Srinagar: After prolonged winter and heavy rainfall in spring this year, valley is likely to witness not-so-hot temperature and rainy afternoons during summers due to frequent western disturbance, the meteorological department said.
The experts say that there is nothing unusual or alarming about it as valley is witnessing change in climatic circles which usually happen after every 30-40 years.
“This year we had frequent strong western disturbances in the valley which caused more precipitation in the form of both snow and rainfall and also brought substantial decrease in temperatures,” said Sonam Lotus, Director State Meteorological Department.
He said that usually Kashmir used to have the gap of 10-15 days between two strong western disturbances during springs and 20-30 days in summers, “but during last few years particularly this year strong western disturbances arrived almost every week.”
He said that western disturbances usually came to Kashmir from Mediterranean Sea or Caspian Sea in the form of waves, but sometimes these waves form deep troughs and pass through Arabian Sea picking more moisture from there before entering into the valley which brings more rains.
“This is what happened last week and Kashmir witnessed cloudy weather and cool temperatures while parts of valley received afternoon showers,” Sonam said.
He also added that Valley is likely to witness same weather during next month as well as apart from western disturbances, monsoon waves may also enter into Kashmir depending on their strength.
The Valley received more rains and snow this year. Quite unusually, a snow storm hit the region in the middle of March, which is otherwise the first month of spring in this part of the world. And afterwards, the rainfall and cold maintained a tight grip over the Valley until recently.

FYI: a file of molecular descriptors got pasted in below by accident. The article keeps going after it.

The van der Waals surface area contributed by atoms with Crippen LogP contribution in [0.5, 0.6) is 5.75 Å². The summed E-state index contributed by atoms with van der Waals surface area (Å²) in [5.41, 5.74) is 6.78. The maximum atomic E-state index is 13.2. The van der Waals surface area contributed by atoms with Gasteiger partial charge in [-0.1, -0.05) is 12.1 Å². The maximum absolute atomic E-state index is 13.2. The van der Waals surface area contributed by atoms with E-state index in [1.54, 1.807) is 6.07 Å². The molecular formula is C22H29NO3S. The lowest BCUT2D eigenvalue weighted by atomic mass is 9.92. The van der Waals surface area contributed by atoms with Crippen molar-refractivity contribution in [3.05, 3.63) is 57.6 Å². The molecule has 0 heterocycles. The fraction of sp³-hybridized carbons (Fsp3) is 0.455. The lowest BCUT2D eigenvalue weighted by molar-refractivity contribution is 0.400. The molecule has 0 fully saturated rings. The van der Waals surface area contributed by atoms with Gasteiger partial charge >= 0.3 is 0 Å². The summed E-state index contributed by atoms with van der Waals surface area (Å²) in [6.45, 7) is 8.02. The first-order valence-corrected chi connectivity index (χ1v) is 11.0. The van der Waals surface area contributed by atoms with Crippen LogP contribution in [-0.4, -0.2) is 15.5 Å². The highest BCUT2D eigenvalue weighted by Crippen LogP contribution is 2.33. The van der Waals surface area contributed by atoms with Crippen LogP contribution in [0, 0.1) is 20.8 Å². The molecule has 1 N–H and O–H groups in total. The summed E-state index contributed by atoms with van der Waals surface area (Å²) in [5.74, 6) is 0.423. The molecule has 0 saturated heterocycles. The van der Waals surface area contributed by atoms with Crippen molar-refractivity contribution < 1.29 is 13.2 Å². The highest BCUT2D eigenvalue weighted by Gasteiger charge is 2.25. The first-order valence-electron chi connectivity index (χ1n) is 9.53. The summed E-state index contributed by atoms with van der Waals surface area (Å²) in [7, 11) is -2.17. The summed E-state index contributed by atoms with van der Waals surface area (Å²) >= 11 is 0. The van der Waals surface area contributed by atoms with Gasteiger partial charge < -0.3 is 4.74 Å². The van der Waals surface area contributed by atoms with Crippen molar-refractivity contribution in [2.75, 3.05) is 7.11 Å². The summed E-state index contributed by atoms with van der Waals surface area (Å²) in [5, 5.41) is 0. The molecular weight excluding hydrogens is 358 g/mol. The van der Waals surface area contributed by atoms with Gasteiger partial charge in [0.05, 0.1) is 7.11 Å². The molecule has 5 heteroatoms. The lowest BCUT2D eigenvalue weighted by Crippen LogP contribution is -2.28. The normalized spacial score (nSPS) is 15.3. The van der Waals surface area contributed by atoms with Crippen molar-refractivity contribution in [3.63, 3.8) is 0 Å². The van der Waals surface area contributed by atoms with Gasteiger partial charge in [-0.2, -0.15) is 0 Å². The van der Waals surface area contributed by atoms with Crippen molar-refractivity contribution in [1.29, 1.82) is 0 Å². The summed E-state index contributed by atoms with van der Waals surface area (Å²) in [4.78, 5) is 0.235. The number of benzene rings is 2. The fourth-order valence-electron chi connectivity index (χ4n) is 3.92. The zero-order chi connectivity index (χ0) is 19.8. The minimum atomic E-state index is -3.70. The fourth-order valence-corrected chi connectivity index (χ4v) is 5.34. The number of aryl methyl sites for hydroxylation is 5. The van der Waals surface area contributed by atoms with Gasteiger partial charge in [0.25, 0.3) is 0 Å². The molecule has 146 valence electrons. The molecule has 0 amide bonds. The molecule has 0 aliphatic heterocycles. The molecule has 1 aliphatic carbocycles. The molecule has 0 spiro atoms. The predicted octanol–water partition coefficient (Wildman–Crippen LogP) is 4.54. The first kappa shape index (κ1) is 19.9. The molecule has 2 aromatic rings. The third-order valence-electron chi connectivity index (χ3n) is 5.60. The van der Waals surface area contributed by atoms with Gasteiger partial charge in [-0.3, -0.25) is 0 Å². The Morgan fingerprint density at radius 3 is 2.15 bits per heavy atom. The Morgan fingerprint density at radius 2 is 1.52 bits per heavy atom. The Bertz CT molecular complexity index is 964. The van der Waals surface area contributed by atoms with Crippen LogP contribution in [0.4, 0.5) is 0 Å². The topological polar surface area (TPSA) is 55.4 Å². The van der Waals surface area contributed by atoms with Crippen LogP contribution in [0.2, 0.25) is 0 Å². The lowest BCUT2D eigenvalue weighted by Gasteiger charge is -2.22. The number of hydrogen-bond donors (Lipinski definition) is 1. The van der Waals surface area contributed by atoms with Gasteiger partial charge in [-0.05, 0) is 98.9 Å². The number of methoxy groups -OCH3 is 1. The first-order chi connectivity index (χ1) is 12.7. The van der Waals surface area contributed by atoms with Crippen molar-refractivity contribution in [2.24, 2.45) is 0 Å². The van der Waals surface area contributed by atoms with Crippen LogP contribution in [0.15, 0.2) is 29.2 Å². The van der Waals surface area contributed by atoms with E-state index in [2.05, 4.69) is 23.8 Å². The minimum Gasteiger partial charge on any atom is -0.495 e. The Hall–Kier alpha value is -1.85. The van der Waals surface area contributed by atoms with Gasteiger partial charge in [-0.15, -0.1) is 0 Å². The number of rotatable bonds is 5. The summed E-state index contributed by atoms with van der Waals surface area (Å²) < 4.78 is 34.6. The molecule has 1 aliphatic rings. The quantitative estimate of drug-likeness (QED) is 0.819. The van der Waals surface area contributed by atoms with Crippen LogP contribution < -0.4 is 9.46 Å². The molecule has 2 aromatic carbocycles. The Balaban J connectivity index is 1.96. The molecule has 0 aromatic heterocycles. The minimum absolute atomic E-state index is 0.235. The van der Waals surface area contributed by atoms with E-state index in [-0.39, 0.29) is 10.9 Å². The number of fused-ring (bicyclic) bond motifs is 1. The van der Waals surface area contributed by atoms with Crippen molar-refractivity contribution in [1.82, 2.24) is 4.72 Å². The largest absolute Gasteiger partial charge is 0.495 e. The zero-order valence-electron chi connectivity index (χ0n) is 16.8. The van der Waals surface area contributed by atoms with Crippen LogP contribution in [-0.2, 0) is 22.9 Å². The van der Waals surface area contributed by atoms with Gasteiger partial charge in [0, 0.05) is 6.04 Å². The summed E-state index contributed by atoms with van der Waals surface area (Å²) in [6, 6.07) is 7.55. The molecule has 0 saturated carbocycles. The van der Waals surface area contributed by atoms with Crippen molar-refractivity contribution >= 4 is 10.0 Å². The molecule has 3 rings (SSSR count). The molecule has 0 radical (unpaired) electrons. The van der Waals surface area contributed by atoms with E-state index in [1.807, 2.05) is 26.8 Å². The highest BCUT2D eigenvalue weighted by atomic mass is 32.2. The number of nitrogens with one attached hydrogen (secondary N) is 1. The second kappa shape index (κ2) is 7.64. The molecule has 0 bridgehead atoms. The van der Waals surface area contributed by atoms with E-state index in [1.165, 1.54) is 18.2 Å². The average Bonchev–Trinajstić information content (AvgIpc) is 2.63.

According to Meteorological data, during 2014, Valley received 86.7mm of precipitation in the form of rainfall and snowfall in the month of January, 39.1 mm in February, 220.1 mm in March, 113.7mm in April and 50.9 mm in May.
While during the same period last year, Valley had received 58.7 mm precipitation in January, 111.9 mm in February, 69.4 mm in March, 102 mm in April and 51.8 mm in May.
While the temperature did not go beyond 30 degree Celsius this year, while the maximum temperature recorded in 2013 was 34.1 degrees, 32.6 degrees in 2012, 33.0 degrees in 2011, 32.5 degrees in 2010.
“Climatic cycles do change after every 30-40 years and valley is witnessing these changes right and it is has not happened this year only, but has been going on for last several years,” said Mohammad Ismail Bhat, Professor Geography and Geophysics, Kashmir University.
He also said that these changes are not witnessed in Kashmir only, but all through the world and there are both global and local factors involved in it.
Ghulam Ahmad Bhat, Professor Environment Science, Kashmir University also said that in temperate zones like Kashmir weather changing is a usual phenomenon.
“There is no need to panic about present weather condition of Valley weather changing is usual affair in temperate zones,” said Bhat.
Due to increased rainfall in spring this year, the valley witnessed marginal delay in ripening of fruits, but there is no alarming situation for the overall crop productions this year.
“There was apprehension that the fruit production in valley will be affected due to more alternate dry and wet spells, but the situation is under control now. There is only threat of scab to apple crop which can be controlled by regular spray of pesticides recommended by Agricultural University,” said Zahoor Ahmad Dar, Professor SKUAST.